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All options, not silver bullets, needed to limit global warming to 1.5°C: a scenario appraisal

Authors
/persons/resource/lila.warszawski

Warszawski,  Lila
Potsdam Institute for Climate Impact Research;

/persons/resource/Elmar.Kriegler

Kriegler,  Elmar
Potsdam Institute for Climate Impact Research;

Lenton,  Timothy M.
External Organizations;

/persons/resource/owen.gaffney

Gaffney,  Owen
Potsdam Institute for Climate Impact Research;

Jacob,  Daniela
External Organizations;

/persons/resource/klingenfeld

Klingenfeld,  Daniel
Potsdam Institute for Climate Impact Research;

Koide,  Ryu
External Organizations;

Máñez Costa,  María
External Organizations;

Messner,  Dirk
External Organizations;

Nakicenovic,  Nebojsa
External Organizations;

/persons/resource/emdir

Schellnhuber,  Hans Joachim
Potsdam Institute for Climate Impact Research;

Schlosser,  Peter
External Organizations;

Takeuchi,  Kazuhiko
External Organizations;

van der Leeuw,  Sander
External Organizations;

Whiteman,  Gail
External Organizations;

/persons/resource/johan.rockstrom

Rockström,  Johan
Potsdam Institute for Climate Impact Research;

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Citation

Warszawski, L., Kriegler, E., Lenton, T. M., Gaffney, O., Jacob, D., Klingenfeld, D., Koide, R., Máñez Costa, M., Messner, D., Nakicenovic, N., Schellnhuber, H. J., Schlosser, P., Takeuchi, K., van der Leeuw, S., Whiteman, G., Rockström, J. (2021 online): All options, not silver bullets, needed to limit global warming to 1.5°C: a scenario appraisal. - Environmental Research Letters.
https://doi.org/10.1088/1748-9326/abfeec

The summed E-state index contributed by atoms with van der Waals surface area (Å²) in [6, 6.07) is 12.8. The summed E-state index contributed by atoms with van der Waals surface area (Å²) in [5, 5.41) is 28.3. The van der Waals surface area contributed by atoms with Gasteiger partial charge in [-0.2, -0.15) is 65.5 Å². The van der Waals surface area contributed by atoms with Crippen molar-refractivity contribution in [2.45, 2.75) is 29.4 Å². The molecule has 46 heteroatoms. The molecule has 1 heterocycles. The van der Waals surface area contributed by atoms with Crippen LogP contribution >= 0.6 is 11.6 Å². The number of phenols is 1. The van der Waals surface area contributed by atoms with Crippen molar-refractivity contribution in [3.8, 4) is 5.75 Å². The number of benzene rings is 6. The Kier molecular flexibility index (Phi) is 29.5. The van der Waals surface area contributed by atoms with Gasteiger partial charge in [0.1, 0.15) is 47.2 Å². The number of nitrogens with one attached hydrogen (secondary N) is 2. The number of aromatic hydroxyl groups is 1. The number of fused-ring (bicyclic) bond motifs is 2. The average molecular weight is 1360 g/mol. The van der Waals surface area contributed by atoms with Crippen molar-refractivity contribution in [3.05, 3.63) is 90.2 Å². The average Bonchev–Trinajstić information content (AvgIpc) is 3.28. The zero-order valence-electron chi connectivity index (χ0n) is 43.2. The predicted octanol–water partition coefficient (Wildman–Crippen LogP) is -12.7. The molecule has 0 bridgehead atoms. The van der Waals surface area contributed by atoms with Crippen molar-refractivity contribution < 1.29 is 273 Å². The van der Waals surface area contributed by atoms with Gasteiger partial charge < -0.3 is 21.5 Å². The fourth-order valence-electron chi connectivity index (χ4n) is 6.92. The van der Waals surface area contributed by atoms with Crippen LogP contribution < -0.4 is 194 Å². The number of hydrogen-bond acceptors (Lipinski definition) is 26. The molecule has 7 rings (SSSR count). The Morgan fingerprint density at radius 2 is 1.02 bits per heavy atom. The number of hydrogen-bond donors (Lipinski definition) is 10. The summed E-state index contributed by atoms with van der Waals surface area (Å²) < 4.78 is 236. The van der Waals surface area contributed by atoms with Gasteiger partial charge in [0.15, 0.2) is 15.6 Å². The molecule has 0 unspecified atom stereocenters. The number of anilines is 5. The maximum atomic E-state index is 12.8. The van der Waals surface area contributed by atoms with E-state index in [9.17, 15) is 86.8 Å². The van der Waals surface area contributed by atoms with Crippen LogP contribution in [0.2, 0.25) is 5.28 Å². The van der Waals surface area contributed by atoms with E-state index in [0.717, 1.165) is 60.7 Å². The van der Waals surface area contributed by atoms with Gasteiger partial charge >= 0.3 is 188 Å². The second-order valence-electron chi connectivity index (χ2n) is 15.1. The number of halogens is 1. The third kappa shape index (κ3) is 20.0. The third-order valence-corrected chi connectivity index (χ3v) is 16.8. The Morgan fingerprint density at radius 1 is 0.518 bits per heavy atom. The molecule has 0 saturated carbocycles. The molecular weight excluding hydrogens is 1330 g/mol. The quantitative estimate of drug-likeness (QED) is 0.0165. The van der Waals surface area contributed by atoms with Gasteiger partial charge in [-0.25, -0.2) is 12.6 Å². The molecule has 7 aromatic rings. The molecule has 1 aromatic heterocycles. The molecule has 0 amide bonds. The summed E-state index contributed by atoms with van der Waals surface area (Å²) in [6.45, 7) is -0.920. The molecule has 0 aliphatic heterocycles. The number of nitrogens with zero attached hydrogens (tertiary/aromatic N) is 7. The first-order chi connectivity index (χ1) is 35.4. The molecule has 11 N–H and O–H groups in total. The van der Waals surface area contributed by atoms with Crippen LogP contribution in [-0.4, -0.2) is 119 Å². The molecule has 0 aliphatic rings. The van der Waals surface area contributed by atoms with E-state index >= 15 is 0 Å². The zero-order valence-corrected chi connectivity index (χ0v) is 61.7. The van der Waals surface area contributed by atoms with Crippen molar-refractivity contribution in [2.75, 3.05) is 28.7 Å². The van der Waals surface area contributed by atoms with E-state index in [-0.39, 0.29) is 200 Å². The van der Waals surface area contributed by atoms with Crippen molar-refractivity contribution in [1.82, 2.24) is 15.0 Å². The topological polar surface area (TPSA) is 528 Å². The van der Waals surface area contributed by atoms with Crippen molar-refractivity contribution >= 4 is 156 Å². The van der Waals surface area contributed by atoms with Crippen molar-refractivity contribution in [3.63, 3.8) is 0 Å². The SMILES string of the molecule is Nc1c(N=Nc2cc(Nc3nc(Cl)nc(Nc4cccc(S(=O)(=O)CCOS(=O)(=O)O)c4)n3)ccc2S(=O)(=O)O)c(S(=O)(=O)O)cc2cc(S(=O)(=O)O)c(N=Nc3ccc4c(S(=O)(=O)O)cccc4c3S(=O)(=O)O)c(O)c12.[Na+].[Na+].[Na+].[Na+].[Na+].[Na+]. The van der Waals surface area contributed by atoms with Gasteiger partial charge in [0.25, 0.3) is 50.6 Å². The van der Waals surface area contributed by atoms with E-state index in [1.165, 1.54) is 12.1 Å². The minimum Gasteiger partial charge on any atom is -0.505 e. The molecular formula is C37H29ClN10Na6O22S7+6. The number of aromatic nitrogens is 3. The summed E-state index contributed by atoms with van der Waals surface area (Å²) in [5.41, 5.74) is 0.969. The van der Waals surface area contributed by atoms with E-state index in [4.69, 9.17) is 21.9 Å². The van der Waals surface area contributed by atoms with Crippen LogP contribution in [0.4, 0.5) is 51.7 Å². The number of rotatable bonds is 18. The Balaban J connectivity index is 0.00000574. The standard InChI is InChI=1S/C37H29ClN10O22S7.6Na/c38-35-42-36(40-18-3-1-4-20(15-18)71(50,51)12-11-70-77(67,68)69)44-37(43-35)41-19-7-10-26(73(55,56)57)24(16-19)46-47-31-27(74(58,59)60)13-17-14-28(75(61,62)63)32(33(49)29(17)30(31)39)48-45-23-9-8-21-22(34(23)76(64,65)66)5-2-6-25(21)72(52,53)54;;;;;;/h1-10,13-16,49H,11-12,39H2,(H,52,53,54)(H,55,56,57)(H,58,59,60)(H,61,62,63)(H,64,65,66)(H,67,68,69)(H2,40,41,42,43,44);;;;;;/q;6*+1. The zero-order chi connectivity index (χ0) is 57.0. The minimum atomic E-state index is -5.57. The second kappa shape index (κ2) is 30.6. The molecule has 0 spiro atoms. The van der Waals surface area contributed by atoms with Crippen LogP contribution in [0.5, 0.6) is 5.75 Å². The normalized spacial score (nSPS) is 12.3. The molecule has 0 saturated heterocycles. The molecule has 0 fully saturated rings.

Cite as: https://publications.pik-potsdam.de/pubman/item/item_25633
Abstract
Climate science provides strong evidence of the necessity of limiting global warming to 1.5°C, in line with the Paris Climate Agreement. The IPCC 1.5°C special report (SR1.5) presents 414 emissions scenarios modelled for the report, of which around 50 are classified as '1.5°C scenarios', with no or low temperature overshoot. These emission scenarios differ in their reliance on individual mitigation levers, including reduction of global energy demand, decarbonisation of energy production, development of land-management systems, and the pace and scale of deploying carbon dioxide removal (CDR) technologies. The reliance of 1.5°C scenarios on these levers needs to be critically assessed in light of the potentials of the relevant technologies and roll-out plans. We use a set of five parameters to bundle and characterise the mitigation levers employed in the SR1.5 1.5°C scenarios. For each of these levers, we draw on the literature to define 'medium' and 'high' upper bounds that delineate between their 'reasonable', 'challenging' and 'speculative' use by mid century. We do not find any 1.5°C scenarios that stay within all medium upper bounds on the five mitigation levers. Scenarios most frequently 'over use' carbon dioxide removal with geological storage as a mitigation lever, whilst reductions of energy demand and carbon intensity of energy production are 'over used' less frequently. If we allow mitigation levers to be employed up to our high upper bounds, we are left with 22 of the SR1.5 1.5°C scenarios with no or low overshoot. The scenarios that fulfill these criteria are characterised by greater coverage of the available mitigation levers than those scenarios that exceed at least one of the high upper bounds. When excluding the two scenarios that exceed the SR1.5 carbon budget for limiting global warming to 1.5°C, this subset of 1.5°C scenarios shows a range of 15-22 Gt CO2 (16-22 Gt CO2 interquartile range) for emissions in 2030. For the year of reaching net zero CO2 emissions the range is 2039-2061 (2049-2057 interquartile range).